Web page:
Recreational marijuana for adults is not legal yet in New Jersey but it’s been approved by voters and efforts are underway to finalize a regulatory system.

As that process continues, a South Jersey Assemblyman is pushing a plan to require school children to be educated about the risks of marijuana starting when they’re 8 years old.

Assemblyman Erik Simonsen, R-Cape May, is sponsoring a measure, A-5168, that would require schools to include age-appropriate instruction on how cannabis affects the brain, starting in the third grade.

“You learn that marijuana is affecting kids younger and younger, and now that it’s going to be legalized it was important to me to expand the education of it," said Simonsen, who has worked as a teacher, vice principal, wrestling coach and athletic director for 30 years.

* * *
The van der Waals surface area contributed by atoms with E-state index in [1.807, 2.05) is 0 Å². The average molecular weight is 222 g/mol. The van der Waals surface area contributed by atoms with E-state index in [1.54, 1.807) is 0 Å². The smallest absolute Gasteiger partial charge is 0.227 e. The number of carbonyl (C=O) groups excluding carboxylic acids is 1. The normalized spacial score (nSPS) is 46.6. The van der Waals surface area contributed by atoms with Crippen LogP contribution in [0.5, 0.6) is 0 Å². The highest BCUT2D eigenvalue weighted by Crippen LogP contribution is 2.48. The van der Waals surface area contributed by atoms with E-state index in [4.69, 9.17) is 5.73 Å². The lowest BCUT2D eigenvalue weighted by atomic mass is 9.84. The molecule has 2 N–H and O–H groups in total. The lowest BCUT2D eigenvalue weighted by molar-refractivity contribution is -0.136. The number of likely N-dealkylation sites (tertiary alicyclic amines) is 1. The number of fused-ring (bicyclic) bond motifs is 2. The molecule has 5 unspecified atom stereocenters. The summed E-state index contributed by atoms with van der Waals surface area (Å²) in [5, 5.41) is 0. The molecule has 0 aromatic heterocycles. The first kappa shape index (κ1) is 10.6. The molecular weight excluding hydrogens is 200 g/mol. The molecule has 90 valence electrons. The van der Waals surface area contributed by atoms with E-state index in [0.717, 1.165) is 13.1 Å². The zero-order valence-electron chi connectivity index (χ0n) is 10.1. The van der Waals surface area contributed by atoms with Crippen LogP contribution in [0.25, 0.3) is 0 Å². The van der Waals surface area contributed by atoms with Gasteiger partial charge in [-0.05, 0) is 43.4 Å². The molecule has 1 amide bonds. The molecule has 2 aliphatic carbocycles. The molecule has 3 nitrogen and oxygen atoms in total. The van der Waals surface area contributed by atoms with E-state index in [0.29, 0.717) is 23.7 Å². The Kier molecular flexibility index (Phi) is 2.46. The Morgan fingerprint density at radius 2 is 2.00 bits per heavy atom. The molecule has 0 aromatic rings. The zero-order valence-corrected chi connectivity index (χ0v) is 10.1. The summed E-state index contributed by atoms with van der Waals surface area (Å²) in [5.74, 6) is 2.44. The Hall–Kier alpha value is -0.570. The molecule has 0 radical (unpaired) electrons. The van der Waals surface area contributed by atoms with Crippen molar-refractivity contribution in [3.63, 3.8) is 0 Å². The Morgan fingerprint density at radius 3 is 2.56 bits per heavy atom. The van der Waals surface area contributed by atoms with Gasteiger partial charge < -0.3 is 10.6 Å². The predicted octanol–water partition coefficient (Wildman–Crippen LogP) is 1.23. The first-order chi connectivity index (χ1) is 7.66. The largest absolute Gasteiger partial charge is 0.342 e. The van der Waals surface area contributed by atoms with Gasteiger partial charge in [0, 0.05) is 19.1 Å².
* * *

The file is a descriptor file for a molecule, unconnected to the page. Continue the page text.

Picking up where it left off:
School children usually start to learn about the dangers of drugs in 7th grade health class

But Simonsen believes 3rd grade is when this kind of instruction should begin because that is when students are old enough to understand the lessons.

He said once pot becomes legal, parents who used to go outside away from their children to smoke a joint will be less likely to do so, which means kids will look at marijuana differently.

“When it’s legalized, younger kids are going to see it more in their homes and it takes the stigma away, like this isn’t bad cause it’s legal," he said. “If people think that third graders or fourth graders aren’t experimenting, they’re nuts because I’ve seen it.”

He said adolescents who use marijuana may experience distorted thinking, hallucinations, paranoia, anxiety and depression, and sometime they can even face a permanent decrease in IQ with prolonged abuse.

He said the push to legalize recreational cannabis was done before “guardrails or guidelines could be established”, so in a sense we are now back-tracking to try and make sure there are safeguards in place.

The Assembly Education committee is now considering the legislation.

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